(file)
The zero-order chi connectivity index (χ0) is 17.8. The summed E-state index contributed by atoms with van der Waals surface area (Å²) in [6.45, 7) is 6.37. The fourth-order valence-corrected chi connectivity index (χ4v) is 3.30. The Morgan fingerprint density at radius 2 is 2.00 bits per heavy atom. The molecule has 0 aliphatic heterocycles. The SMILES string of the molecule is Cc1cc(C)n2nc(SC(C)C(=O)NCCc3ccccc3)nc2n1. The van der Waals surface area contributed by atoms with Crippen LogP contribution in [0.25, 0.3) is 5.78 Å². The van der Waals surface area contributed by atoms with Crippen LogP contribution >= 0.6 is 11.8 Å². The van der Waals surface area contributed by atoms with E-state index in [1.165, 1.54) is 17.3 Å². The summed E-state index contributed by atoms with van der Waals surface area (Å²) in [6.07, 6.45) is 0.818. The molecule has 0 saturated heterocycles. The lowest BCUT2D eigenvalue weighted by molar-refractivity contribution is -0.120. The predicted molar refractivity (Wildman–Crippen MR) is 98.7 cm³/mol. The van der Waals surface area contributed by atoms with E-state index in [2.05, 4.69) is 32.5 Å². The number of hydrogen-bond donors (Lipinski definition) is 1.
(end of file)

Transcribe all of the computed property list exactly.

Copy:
The zero-order chi connectivity index (χ0) is 17.8. The summed E-state index contributed by atoms with van der Waals surface area (Å²) in [6.45, 7) is 6.37. The fourth-order valence-corrected chi connectivity index (χ4v) is 3.30. The Morgan fingerprint density at radius 2 is 2.00 bits per heavy atom. The molecule has 0 aliphatic heterocycles. The SMILES string of the molecule is Cc1cc(C)n2nc(SC(C)C(=O)NCCc3ccccc3)nc2n1. The van der Waals surface area contributed by atoms with Crippen LogP contribution in [0.25, 0.3) is 5.78 Å². The van der Waals surface area contributed by atoms with Crippen LogP contribution >= 0.6 is 11.8 Å². The van der Waals surface area contributed by atoms with E-state index in [1.165, 1.54) is 17.3 Å². The summed E-state index contributed by atoms with van der Waals surface area (Å²) in [6.07, 6.45) is 0.818. The molecule has 0 saturated heterocycles. The lowest BCUT2D eigenvalue weighted by molar-refractivity contribution is -0.120. The predicted molar refractivity (Wildman–Crippen MR) is 98.7 cm³/mol. The van der Waals surface area contributed by atoms with E-state index in [2.05, 4.69) is 32.5 Å². The number of hydrogen-bond donors (Lipinski definition) is 1.